Current NFC Administration and Fellows
The Northrop Frye Centre welcomes scholars from a wide variety of disciplines, areas of study, and experiences. Our Doctoral, Undergraduate, and Visiting Fellows contribute to the rich academic life of Victoria College.
Professor Robert Davidson, Ph.D (Cornell)
Director, Northrop Frye Centre
Bob Davidson is Professor of Spanish and Catalan Studies at the University of Toronto. He is the author of Jazz Age Barcelona (U of Toronto Press, 2009; shortlisted for the Canada Prize in the Humanities) and The Hotel: Occupied Space (U of Toronto Press, 2018). His current work includes a study of material culture and early 20th-century Spanish and Catalan narrative (By and About Things) and a new research project entitled The Scent of Spain: Fragrance, Odour and Culture that considers key fragrances and scents that contributed to the Spanish olfactory environment from the beginning of the modern fragrance industry in the country to the early 2000s.
He is the founder and co-editor of UTP’s Toronto Iberic book series and has published work on different aspects of the Castilian and Catalan avant-gardes, cultural theory and film. In addition to directing the NFC, Prof. Davidson currently serves as Chair of the Manuscript Review Committee of University of Toronto Press. He takes his martini with a little extra vermouth and an olive.
Amelia Bailey, M.A. (U of T)
Northrop Frye Centre and Victoria College Event Coordinator
Amelia Bailey is a Victoria College alumni, and received her M.A. from the Centre for Comparative Literature at U of T. She is currently pursuing a part-time PhD in Comparative Literature at the Université d’Angers. Her research interests include ecocriticism, gender studies, and contemporary autobiographical writing. Before joining the Northrop Frye Centre & Vic, Amelia worked in translation and publishing.
The Northrop Frye Centre Doctoral Fellows are doctoral students registered in the Faculty of Arts and Science at the University of Toronto who are in the writing stage of their dissertation. In addition to mentoring undergraduate students and engaging with the intellectual community at Victoria College, the Doctoral Fellows present a public seminar on their doctoral research.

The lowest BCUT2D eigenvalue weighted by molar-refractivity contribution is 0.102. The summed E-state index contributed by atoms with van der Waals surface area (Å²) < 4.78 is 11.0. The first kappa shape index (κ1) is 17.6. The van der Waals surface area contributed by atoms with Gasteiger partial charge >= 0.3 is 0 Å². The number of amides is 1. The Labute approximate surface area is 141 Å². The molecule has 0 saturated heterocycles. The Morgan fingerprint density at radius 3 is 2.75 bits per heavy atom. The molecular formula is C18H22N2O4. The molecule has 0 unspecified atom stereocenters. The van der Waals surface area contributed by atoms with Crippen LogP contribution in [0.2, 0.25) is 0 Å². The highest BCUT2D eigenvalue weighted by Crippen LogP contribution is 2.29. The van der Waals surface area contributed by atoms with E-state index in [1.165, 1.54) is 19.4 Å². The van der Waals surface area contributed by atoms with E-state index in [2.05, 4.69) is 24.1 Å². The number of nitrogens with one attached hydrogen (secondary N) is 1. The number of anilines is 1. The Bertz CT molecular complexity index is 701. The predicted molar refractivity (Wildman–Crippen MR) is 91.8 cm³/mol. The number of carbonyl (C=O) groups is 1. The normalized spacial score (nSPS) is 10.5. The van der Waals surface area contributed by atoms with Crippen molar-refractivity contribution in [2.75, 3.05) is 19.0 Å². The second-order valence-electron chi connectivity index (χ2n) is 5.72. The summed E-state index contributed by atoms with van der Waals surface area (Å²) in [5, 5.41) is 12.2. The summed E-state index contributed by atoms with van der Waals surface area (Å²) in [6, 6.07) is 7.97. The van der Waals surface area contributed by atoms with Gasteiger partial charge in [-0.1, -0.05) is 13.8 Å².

Dur-e-Aden is a PhD candidate in the department of Political Science. Her major and minor fields are International Relations and Comparative Politics, respectively. Her dissertation examines the recruitment of individuals within the radical right-wing groups in Canada through a gendered lens. She is a SSHRC CGS Doctoral Scholar, a Junior Affiliate at the Canadian Network for Research on Terrorism, Security and Society (TSAS), and a Fellow at the Canadian Global Affairs Institute (CGAI). Along with her PhD studies, she has completed multiple work terms with federal departments such as Public Safety Canada, Global Affairs Canada, and the Department of National Defense. Her goal is to bridge the academic/policy divide by gaining experience in both domains.
Marina Dumont-Gauthier is a PhD candidate in the Graduate Department of Art History at the University of Toronto. Her current research explores the role played by female photographers in the wake of Argentina's photographic avant-garde and its subsequent development in the country, focusing on the works of German-born photographers Gisèle Freund, Annemarie Heinrich, and Grete Stern, between the mid-1930s and the early 1950s.